Creature From the Black Lagoon-Retro Review (done)

Universal was a studio built on horror, more specifically the Universal Monsters franchise. Throughout the 30’s and 40’s they made sure moviegoers were given a constant stream of; Dracula, the Wolf Man, the Mummy, Frankenstein’s monster and his Bride. Eventually this classical gothic type of horror began to fade in popularity as creature features and science fiction inspired fears became trendy, especially if they could take advantage of the new 3D fad. In order to take advantage of this new demand, Universal introduced the final member of their famous monster pantheon with, Creature from the Black Lagoon. 


On an expedition to the Amazon River a group of researchers led by the dashing Dr. David Reed, played by Richard Carlson, are searching for fossil evidence of a link between sea creatures and early man. This adventure leads them to the “black lagoon” the home of a creature known by the locals as the Gill Man. Unfortunately they discver this Gill man may not be mere superstition. This fish-like monster develops a fascination with Dr. Reed’s girlfriend, Kay played by scream queen Julie Adams. Not being appreciative of humans encroaching into his domain, the Creature begins attacking the research party and inevitably kidnaps Kay and takes her to his watery home to be dramatically rescued.

Much like Dracula and the Mummy, the driving theme in this picture is a monster being creature2drawn to a beautiful woman, difference in species be damned. For her part in this one-sided romantic tale, Julie Adams delivers a performance far superior to many of the standard “pretty girlfriend of dashing scientist” characters in Cold War-era genre films. But the true star of this flick is the Creature himself, while the head of Universal’s make-up department at the time Bud Westmore received the credit for creating this monster it was actually his employee Millicent Patrick who designed it. The design of the Creature still stands as one of the most memorable monsters to ever hit the silver screen thanks to an intricate aquatic inspired look. For the surface scenes, stunt man Ben Chapman donned the suit, while underwater Ricou Browning (a man who could hold his breath for 14 minutes at a time despite being a heavy smoker) gracefully swam his way into the memories of horror fans.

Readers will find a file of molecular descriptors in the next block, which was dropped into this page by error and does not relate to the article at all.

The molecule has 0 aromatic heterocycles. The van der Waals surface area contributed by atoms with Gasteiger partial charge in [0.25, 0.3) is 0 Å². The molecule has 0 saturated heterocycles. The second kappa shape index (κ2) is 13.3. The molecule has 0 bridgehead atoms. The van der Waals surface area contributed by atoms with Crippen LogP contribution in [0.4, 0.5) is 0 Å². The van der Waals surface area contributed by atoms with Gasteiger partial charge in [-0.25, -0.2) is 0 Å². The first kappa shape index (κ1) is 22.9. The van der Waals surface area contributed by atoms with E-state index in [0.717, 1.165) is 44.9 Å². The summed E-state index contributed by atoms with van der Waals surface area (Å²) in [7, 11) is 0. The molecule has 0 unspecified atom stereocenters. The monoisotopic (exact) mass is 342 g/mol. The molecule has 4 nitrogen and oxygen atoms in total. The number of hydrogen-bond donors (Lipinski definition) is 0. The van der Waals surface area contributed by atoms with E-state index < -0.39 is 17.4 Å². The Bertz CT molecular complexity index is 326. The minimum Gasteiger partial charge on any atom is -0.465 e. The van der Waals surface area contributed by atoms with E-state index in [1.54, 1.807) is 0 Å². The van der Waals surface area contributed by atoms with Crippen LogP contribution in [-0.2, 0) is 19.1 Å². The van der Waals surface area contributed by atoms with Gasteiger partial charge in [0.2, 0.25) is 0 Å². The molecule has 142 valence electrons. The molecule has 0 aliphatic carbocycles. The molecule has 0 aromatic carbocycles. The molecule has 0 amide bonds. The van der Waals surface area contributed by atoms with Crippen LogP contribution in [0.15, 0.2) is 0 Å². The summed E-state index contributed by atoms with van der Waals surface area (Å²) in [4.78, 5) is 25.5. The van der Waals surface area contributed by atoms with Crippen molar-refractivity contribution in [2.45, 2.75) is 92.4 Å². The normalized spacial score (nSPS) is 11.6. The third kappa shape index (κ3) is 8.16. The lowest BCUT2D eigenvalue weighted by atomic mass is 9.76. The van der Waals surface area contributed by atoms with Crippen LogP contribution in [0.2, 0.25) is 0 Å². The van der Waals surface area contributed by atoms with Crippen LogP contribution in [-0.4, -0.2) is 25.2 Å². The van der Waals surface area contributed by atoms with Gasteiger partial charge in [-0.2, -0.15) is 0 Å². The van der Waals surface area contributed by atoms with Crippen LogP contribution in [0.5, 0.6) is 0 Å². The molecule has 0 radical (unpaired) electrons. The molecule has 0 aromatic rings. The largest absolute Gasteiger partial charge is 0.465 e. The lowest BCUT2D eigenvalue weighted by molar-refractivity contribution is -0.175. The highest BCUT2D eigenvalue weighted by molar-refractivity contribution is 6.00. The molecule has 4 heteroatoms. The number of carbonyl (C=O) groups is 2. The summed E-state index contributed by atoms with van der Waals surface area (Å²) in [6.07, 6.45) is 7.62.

Utilizing 3D filming paid off well for Creature from the Black Lagoon as it enhanced the already amazing visuals. The beautifully choreographed underwater sequences especially popped thanks to the added dimension and if you ever get the opportunity to see the film this way do not miss out. Even without the 3D effects, Creature from the Black Lagoon is still one of the best sci-fi/horror films from an era full of these pictures. The lush jungle setting (courtesy of filming locations far from the Amazon in California and Florida) and beautiful underwater scenes create stunning visuals. Like his fellow Universal Monsters, the Gill Man is an incredibly memorable monsters who is not only a well developed character but is visually interesting as well.